In this descent and re-ascent everyone will recognise a familiar pattern: a thing written all over the world. It is the pattern of all vegetable life. It must belittle itself into something hard, small and deathlike, it must fall into the ground: thence the new life re-ascends….  
So it is also in our moral and emotional life. The first innocent and spontaneous desires have to submit to the deathlike process of control or total denial: but from that there is a re-ascent to fully formed character in which the strength of the original material all operates but in a new way. Death and Rebirth--go down to go up--it is a key principle. Through this bottleneck, this belittlement, the highroad nearly always lies"
Humility is a tough concept to grasp. Examples of it are not exalted in our culture. It's even tougher to live out. But the perfect example of humility was shown to us on Christmas morning over 2000 years ago. God, who has all power and knowledge, emptied himself of those things and took on the flesh, skin and bones of people like you and me. He humbled himself and put his security in the arms of Joseph and Mary. He lowered himself to our level in order to exalt us to His. That is the beauty of Christmas.

Jesus came so that people like you and me can become what we were intended to be. We can give up our selfish and fruitless dreams and aspirations, replacing them with the humility that Christ began to model on that Christmas Day thousands of years ago. If we want to make the Christmas story come out of hiding in our society, then we need to take the first steps as followers of Jesus and swaddle ourselves in His humility. We cannot grasp hold of what God intends for us and those around us if we continue to hang on to our own goals and desires.

So let us, those who claim to follow Jesus, not fight for the world to celebrate the true meaning of Christmas in the ways that it is currently being fought. Let us not argue in courts for or against certain nativity scenes. The world celebrating the true meaning of Christmas will be a natural byproduct of the people around us seeing and deciding to follow Jesus. Instead, let us fight against our own selfishness and pride so that the world may actually see Jesus' love and humble example in the lives of those who claim to follow Him. Not just at Christmas, but during every day of the year. It's the least we can do in response to the great love of God and His mindshattering act of humility that we celebrate during this season.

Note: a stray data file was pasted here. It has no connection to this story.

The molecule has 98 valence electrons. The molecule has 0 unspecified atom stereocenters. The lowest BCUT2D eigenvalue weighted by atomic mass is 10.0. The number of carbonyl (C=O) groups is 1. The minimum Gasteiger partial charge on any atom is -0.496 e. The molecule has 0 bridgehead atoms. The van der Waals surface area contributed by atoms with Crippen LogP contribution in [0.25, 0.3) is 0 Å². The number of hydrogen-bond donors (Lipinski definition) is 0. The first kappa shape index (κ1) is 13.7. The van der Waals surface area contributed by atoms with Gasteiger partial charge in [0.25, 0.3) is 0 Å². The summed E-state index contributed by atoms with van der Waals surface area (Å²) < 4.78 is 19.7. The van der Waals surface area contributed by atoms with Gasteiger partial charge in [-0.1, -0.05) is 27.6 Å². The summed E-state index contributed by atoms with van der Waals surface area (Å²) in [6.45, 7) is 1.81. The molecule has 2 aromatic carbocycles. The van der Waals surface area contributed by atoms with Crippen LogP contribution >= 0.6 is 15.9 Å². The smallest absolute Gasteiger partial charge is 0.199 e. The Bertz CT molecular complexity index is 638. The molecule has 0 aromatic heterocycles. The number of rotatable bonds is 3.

At Christmas time, the story of Jesus should cause us to face a moment similar to that of Spider-Man. We can look around us and see that this world desperately needs Jesus. And the story of our Lord and Messiah in a manger over 2,000 years ago should tweak our hearts to realizing that we need to humble ourselves in whatever way necessary. We need to put aside our own dreams of what we want out of life and do what God calls us to do. This world needs us to live out the humbling nature of the Christmas story every day of the year.

Like A Skateboard

There was a skateboard that appeared in Mike's office a week or so ago. What I have noticed is that people just want to stand on it. They'll come in. Start talking. See the skateboard. Then they will stand on it. I've found myself doing it many times.

I thought of sitting that skateboard in the lobby on a Sunday before church and seeing how many people would just get on it before the worship gathering. Due to safety concerns, I didn't do it, but I bet kid after kid would come in and just get on the skateboard until their parents told them not to. Some adults would too.   

There is something appealing about a skateboard. You just want to get on it. In a similar vein, we, those who claim to follow Jesus, need to be living in such a way that others will want to join in on what we are doing.

I grew up in a Christian family but gave up following Jesus for a period of time in high school. I didn't like church. I didn't like God, although I would have said that I didn't believe He existed. And I started pursuing the ways of the world while finding lots of trouble. I went to college ready to party. I was roommates with my high school partying buddy. And then, at college, I got into the wrong crowd, a bunch of Christians. One of the people would just go around town and clean the restrooms of businesses for free to show them love. These friends would organize a car wash to clean other students’ cars without any donations being accepted. They would hand out hot chocolates on cold days to students walking to and from class for free. It was strange. These people were crazy.

But instead of just complaining about the world, they were working to make the world better.